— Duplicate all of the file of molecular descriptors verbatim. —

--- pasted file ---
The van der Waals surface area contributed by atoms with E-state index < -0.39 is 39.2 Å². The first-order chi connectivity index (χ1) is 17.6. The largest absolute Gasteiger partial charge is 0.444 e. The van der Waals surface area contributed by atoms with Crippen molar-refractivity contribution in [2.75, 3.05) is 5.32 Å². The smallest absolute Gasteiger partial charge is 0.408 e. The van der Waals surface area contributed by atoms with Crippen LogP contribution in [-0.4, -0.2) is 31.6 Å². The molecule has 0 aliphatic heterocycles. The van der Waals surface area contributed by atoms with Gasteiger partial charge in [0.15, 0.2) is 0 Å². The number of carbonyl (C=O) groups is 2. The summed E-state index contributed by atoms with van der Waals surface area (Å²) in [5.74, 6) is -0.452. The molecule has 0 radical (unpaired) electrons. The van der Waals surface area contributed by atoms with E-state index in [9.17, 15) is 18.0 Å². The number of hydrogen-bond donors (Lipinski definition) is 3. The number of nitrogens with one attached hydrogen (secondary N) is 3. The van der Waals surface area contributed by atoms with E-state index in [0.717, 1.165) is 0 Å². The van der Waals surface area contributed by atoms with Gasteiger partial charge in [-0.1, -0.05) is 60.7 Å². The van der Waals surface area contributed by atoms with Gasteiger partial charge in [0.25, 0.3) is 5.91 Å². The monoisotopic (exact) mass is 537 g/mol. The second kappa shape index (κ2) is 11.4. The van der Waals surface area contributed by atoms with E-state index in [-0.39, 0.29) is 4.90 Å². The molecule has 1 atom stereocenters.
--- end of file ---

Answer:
The van der Waals surface area contributed by atoms with E-state index < -0.39 is 39.2 Å². The first-order chi connectivity index (χ1) is 17.6. The largest absolute Gasteiger partial charge is 0.444 e. The van der Waals surface area contributed by atoms with Crippen molar-refractivity contribution in [2.75, 3.05) is 5.32 Å². The smallest absolute Gasteiger partial charge is 0.408 e. The van der Waals surface area contributed by atoms with Crippen LogP contribution in [-0.4, -0.2) is 31.6 Å². The molecule has 0 aliphatic heterocycles. The van der Waals surface area contributed by atoms with Gasteiger partial charge in [0.15, 0.2) is 0 Å². The number of carbonyl (C=O) groups is 2. The summed E-state index contributed by atoms with van der Waals surface area (Å²) in [5.74, 6) is -0.452. The molecule has 0 radical (unpaired) electrons. The van der Waals surface area contributed by atoms with E-state index in [9.17, 15) is 18.0 Å². The number of hydrogen-bond donors (Lipinski definition) is 3. The number of nitrogens with one attached hydrogen (secondary N) is 3. The van der Waals surface area contributed by atoms with E-state index in [0.717, 1.165) is 0 Å². The van der Waals surface area contributed by atoms with Gasteiger partial charge in [-0.1, -0.05) is 60.7 Å². The van der Waals surface area contributed by atoms with Gasteiger partial charge in [0.25, 0.3) is 5.91 Å². The monoisotopic (exact) mass is 537 g/mol. The second kappa shape index (κ2) is 11.4. The van der Waals surface area contributed by atoms with E-state index in [-0.39, 0.29) is 4.90 Å². The molecule has 1 atom stereocenters.